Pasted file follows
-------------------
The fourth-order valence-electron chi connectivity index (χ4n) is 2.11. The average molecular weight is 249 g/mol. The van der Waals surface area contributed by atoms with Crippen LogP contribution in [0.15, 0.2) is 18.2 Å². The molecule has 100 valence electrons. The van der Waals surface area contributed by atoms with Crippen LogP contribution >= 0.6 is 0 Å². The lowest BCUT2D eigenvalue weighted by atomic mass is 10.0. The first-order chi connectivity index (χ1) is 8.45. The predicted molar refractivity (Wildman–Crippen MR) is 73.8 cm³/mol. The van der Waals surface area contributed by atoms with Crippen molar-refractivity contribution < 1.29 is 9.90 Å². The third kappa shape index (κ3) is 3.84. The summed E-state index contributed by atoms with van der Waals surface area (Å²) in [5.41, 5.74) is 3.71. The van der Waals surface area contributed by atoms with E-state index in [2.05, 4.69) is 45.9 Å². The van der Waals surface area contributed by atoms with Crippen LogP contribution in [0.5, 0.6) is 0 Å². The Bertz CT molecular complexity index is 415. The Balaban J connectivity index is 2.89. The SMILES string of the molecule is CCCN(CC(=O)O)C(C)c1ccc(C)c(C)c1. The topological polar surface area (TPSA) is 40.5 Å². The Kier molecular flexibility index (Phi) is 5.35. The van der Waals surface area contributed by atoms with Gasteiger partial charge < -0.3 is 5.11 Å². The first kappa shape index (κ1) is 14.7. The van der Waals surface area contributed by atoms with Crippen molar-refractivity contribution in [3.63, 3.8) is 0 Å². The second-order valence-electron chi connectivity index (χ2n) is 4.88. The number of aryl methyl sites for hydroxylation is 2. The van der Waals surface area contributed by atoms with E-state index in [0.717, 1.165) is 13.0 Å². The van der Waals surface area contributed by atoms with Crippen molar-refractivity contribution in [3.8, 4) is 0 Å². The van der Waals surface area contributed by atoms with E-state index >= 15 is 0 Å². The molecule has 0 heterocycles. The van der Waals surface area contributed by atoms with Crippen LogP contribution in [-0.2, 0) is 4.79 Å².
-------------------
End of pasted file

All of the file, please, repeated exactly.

The fourth-order valence-electron chi connectivity index (χ4n) is 2.11. The average molecular weight is 249 g/mol. The van der Waals surface area contributed by atoms with Crippen LogP contribution in [0.15, 0.2) is 18.2 Å². The molecule has 100 valence electrons. The van der Waals surface area contributed by atoms with Crippen LogP contribution >= 0.6 is 0 Å². The lowest BCUT2D eigenvalue weighted by atomic mass is 10.0. The first-order chi connectivity index (χ1) is 8.45. The predicted molar refractivity (Wildman–Crippen MR) is 73.8 cm³/mol. The van der Waals surface area contributed by atoms with Crippen molar-refractivity contribution < 1.29 is 9.90 Å². The third kappa shape index (κ3) is 3.84. The summed E-state index contributed by atoms with van der Waals surface area (Å²) in [5.41, 5.74) is 3.71. The van der Waals surface area contributed by atoms with E-state index in [2.05, 4.69) is 45.9 Å². The van der Waals surface area contributed by atoms with Crippen LogP contribution in [0.5, 0.6) is 0 Å². The Bertz CT molecular complexity index is 415. The Balaban J connectivity index is 2.89. The SMILES string of the molecule is CCCN(CC(=O)O)C(C)c1ccc(C)c(C)c1. The topological polar surface area (TPSA) is 40.5 Å². The Kier molecular flexibility index (Phi) is 5.35. The van der Waals surface area contributed by atoms with Gasteiger partial charge < -0.3 is 5.11 Å². The first kappa shape index (κ1) is 14.7. The van der Waals surface area contributed by atoms with Crippen molar-refractivity contribution in [3.63, 3.8) is 0 Å². The second-order valence-electron chi connectivity index (χ2n) is 4.88. The number of aryl methyl sites for hydroxylation is 2. The van der Waals surface area contributed by atoms with E-state index in [0.717, 1.165) is 13.0 Å². The van der Waals surface area contributed by atoms with Crippen molar-refractivity contribution in [3.8, 4) is 0 Å². The van der Waals surface area contributed by atoms with E-state index >= 15 is 0 Å². The molecule has 0 heterocycles. The van der Waals surface area contributed by atoms with Crippen LogP contribution in [-0.2, 0) is 4.79 Å².